DUNEDIN, Fla. -- Dalton Pompey remains a big part of the Blue Jays' future, but he will have to wait a little bit longer for another crack at the Major Leagues.Pompey was one of four players who were reassigned to Minor League camp on Friday morning as the club made
DUNEDIN, Fla. -- Dalton Pompey remains a big part of the Blue Jays' future, but he will have to wait a little bit longer for another crack at the Major Leagues.
Pompey was one of four players who were reassigned to Minor League camp on Friday morning as the club made another round of cuts. Lefty Wade LeBlanc, infielder Matt Dominguez and lefty Scott Diamond were also sent down, which leaves the Blue Jays with 48 players in camp.
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The demotion for Pompey hardly came as a surprise with the Blue Jays intent on making Michael Saunders the starter in left field. In theory, Pompey could have made the team as a fourth outfielder, but the club wants him to receive everyday at-bats, and as of right now, that can only happen in the Minors.
"I understand that completely," Pompey said of the club's reasoning. "It's better than sitting on the bench, but at the same time, everybody wants to be in the big leagues, so it's kind of like a Catch-22. For the most part, I'm just going to go down there and work, just prepare myself. Thankfully I'll be able to play every day and make myself better."
Pompey has been through a rough 12 months, but the 23-year-old seems to be in a better frame of mind than he was last summer. The former top prospect faced the daunting task of trying to succeed under the pressure of playing in his hometown without much of a track record in the Minors, and some of the outside distractions seemed to take a toll.
In hindsight, it's easy to suggest the Blue Jays rushed Pompey to the big leagues a little too prematurely. In 2014, Pompey began the year in Class A Advanced Dunedin, but by the end of the season, he had made it all the way to the Majors, and he rode a hot two weeks in September to a guaranteed job the following spring.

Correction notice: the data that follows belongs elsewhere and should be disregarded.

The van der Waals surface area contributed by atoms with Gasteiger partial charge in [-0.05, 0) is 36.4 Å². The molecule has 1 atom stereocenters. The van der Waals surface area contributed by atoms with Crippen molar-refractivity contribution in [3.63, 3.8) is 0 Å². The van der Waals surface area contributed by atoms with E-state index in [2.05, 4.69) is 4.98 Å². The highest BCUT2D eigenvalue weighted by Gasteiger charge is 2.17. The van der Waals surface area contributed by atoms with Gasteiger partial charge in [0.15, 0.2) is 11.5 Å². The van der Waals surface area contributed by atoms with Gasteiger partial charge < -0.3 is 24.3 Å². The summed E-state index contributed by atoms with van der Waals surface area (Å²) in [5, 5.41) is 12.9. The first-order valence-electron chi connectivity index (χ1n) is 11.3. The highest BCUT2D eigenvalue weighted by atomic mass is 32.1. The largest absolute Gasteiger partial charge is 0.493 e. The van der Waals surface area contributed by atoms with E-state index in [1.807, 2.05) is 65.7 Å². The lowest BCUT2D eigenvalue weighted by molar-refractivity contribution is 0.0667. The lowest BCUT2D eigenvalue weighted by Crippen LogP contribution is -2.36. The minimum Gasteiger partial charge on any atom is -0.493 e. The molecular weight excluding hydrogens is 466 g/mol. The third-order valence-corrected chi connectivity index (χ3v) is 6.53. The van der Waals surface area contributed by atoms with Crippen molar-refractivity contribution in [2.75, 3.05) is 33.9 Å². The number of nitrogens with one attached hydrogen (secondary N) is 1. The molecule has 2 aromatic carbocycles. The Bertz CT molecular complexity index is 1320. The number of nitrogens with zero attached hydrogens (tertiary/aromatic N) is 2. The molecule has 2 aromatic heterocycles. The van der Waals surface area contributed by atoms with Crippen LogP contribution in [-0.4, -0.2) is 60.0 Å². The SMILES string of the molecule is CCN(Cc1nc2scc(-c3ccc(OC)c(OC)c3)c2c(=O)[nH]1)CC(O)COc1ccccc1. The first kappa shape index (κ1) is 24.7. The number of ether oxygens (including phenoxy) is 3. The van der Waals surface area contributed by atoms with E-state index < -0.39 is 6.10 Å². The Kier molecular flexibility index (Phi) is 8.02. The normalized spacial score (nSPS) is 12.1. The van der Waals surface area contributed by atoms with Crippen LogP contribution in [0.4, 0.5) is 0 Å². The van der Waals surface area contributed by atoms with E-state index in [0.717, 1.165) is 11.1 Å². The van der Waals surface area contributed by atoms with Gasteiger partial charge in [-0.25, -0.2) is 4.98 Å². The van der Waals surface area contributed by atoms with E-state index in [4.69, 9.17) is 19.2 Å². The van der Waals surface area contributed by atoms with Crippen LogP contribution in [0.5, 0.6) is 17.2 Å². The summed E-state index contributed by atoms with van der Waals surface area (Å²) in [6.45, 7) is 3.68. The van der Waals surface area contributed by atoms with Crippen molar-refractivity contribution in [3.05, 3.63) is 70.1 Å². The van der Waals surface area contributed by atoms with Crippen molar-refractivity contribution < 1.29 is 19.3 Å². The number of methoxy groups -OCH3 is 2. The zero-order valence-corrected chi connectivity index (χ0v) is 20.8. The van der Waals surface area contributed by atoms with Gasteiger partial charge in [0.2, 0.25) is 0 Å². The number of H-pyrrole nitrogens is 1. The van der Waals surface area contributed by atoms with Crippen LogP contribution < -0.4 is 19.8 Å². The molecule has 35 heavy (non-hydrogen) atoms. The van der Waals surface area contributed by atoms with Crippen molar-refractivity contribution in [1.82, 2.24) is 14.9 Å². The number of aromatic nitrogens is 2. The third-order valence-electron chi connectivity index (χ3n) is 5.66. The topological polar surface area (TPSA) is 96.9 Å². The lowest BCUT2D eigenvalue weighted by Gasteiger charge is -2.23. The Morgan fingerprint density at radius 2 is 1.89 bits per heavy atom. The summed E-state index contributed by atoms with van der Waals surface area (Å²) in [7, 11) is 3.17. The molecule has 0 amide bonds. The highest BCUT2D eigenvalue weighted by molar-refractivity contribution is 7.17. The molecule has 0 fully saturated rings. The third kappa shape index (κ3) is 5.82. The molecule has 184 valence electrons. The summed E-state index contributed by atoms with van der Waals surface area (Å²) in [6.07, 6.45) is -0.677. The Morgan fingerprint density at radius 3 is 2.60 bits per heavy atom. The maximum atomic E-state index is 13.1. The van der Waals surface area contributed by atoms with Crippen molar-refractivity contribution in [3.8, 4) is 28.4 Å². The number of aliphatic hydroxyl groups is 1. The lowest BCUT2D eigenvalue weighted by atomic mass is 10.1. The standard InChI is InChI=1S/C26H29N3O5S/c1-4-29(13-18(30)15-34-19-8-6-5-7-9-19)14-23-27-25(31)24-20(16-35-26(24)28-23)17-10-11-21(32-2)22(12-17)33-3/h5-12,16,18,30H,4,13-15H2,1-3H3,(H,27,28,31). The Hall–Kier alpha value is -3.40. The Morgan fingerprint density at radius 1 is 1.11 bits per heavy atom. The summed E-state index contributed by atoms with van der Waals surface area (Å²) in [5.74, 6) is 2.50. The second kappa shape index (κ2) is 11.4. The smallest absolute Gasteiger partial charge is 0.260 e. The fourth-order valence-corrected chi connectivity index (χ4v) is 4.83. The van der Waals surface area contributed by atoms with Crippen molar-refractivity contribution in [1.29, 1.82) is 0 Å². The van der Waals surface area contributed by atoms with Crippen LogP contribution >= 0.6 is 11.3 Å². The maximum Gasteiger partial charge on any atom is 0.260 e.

That proved to be a mistake, as Pompey struggled in the field and at the plate. He was optioned to the Minors at the beginning of May 2015, and while it took some time for his confidence to recover, Pompey did make it back in September and cracked the postseason roster as a reserve outfielder and late-inning pinch-runner. Pompey's emergence late in the year got him back on track, and he carried that momentum into the spring.
"Last year was totally different than this year; this year I'm more relaxed," Pompey said. "I feel good about myself and where I'm at mentally. That's all I can control ... the actions that I take. Last year, struggling a bit and then going down and being able to contribute definitely helped my confidence, so I'm looking forward to whatever is next."
Toronto likely will choose either Junior Lake or Ezequiel Carrera for the backup outfielder job. Both players are out of options on their contracts and cannot be sent to the Minors without clearing waivers, which should give them the edge over fellow candidate Darrell Ceciliani.
Pompey doesn't need to look very far to find motivation. Last season, Chris Colabello and Ryan Goins both began the year at Triple-A Buffalo but eventually became integral parts of the team. Pompey is hopeful that something similar happens again this year.
"Not that I really expected it, because that's negative thinking for the most part, but I knew there was a pretty good chance that I would get sent down with Mike healthy, and there's really no opportunity at the moment," Pompey said. "I've seen things change in a heartbeat. I've seen guys like Colabello come up last year. Go-Go came up after two weeks. It's not the end of the world."
Gregor Chisholm is a reporter for MLB.com. Follow him on Twitter @gregorMLB and Facebook, and listen to his podcast.